Fasting is a Biblical practice, but there are no specific guidelines for when to do it. Fasting is the practice of not eating for a designated period of time. Jesus once fasted for forty days (Matt 4:2). Fasting is often associated with times of grief and difficult decisions (Joel 2:12). Jesus’ disciples were noted for not fasting as often as the rest of the Jewish community (Matt 9:14). There is a time for fasting, but it is purely up to personal discretion.
Why are there so many churches on the earth today? Shouldn’t we all be unified and agree on what Christ said we should do?
Dear Unity Matters,
There was only one church in the first century, and today there are well over 33,000 different denominations all professing to belong to Christ. This is not only tragic, it’s wrong. Christ died for one church, and He gave us one doctrine (Eph 4:4-6). Christianity can only be preserved in the “unity of the Spirit” (Eph. 4:3). This means that the only way we can have unity is to use the standard the Holy Spirit has given us – the Bible.
All the denominations have their own creed books, statements of faith, organizational structures, and opinions. Christ’s church has none of those. It has one book, the Bible, as its rule and standard for all behavior. It is our guide for all things that pertain to life and godliness (2 Pet 1:3). It is the book that was handed down once and for all to the saints (Jude 3). We cannot have faith without hearing this Word (Rom 10:17), and we cannot please God without obeying its commandments (Jhn 15:14).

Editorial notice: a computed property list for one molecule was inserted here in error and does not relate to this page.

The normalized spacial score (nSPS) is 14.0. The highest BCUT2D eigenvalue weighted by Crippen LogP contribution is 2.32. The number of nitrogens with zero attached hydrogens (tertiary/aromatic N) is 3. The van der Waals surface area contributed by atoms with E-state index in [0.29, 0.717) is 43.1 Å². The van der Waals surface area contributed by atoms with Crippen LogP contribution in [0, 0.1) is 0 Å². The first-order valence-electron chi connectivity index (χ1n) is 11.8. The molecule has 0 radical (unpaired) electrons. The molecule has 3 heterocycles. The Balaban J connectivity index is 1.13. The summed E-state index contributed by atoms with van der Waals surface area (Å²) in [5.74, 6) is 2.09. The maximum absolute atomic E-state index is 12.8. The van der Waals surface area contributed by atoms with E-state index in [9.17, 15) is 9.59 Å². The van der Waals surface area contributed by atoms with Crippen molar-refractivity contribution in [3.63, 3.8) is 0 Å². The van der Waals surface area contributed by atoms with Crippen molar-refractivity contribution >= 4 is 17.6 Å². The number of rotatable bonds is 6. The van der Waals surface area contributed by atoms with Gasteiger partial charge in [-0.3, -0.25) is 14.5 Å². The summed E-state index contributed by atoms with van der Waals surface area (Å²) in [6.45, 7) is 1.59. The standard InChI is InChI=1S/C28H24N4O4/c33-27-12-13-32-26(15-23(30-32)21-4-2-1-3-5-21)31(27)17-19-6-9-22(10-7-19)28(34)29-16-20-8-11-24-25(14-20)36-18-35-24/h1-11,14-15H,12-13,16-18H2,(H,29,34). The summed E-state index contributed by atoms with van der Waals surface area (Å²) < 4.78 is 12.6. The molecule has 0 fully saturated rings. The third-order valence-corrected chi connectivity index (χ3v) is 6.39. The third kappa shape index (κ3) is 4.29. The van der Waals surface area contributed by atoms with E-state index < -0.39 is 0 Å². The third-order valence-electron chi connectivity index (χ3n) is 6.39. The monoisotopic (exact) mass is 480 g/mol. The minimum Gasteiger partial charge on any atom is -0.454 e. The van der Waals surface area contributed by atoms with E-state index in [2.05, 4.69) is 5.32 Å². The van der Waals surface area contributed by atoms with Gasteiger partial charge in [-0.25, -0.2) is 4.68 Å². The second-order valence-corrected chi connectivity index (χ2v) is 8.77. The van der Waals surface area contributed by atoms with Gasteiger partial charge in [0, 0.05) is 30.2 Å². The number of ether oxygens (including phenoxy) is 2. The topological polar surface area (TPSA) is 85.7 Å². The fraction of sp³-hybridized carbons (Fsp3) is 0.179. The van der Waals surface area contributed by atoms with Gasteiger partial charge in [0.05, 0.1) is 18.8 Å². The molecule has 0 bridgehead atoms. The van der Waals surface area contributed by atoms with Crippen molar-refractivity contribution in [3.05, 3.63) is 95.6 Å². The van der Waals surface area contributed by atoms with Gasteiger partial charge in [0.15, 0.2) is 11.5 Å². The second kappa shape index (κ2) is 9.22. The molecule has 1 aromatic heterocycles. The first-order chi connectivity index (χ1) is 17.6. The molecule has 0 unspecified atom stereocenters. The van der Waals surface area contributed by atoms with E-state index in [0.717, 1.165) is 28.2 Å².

The Catholics trust their Vatican leadership, the Protestants reform a broken system, and the community churches pledge loyalty to their communities and social programs. The only solution to the religious confusion is a radical step… restoration of Bible-only principles. Let us go back to the Bible for everything that we do, and if we cannot find Bible authority for something… we must refuse to practice it. A church that finds its roadmap and structure in the Bible alone is the real solution to the division that exists in the religious world. When the Bible speaks, let us speak – and when it is silent, let us be silent.
Is it wrong for a church to employ a youth minister? In the Bible, we have examples of those who labor in the Word being paid for their efforts. I understand that the term ‘youth minister’ is somewhat denominational-sounding, and many times those who hold that position are nothing more than activities directors. That being said, if the ‘youth minister’ is in charge of actually putting together curriculum and teaching, then is it appropriate for a local congregation to pay for that service?
Sincerely, Youthful Exuberance
Dear Youthful Exuberance,
If you have someone doing the work of a minister, then he is worthy of his hire (Lk 10:7, 1 Tim 5:18). The title of ‘youth minister’ is indeed often used for those who are party planners for teens or activities directors to motivate the younger generations. That sort of ‘youth minister’ role is completely unbiblical and never seen within the New Testament.
If you have a ‘youth minister’ in charge of teaching and preaching in the local congregation, then he is a minister – just call him by that title. One of the great tragedies in religion has been to add titles and classifications that simply don’t exist within the Bible. Popes, archbishops, reverends, cardinals, etc. are all positions that were created by adding new titles and terminology that doesn’t exist within the Bible. Very often, the path away from the Word of God has been paved by simply adding things that aren’t necessary (Rev 22:18-19). We don’t need youth ministers, mission leaders, small group pastors, etc. – we need deacons, elders and evangelists (Php 1:1, 2 Tim 4:5). If a man is doing the job of a minister/preacher, then call him a minister/preacher and leave it at that. And yes, a congregation certainly can support someone fulfilling that Biblical role.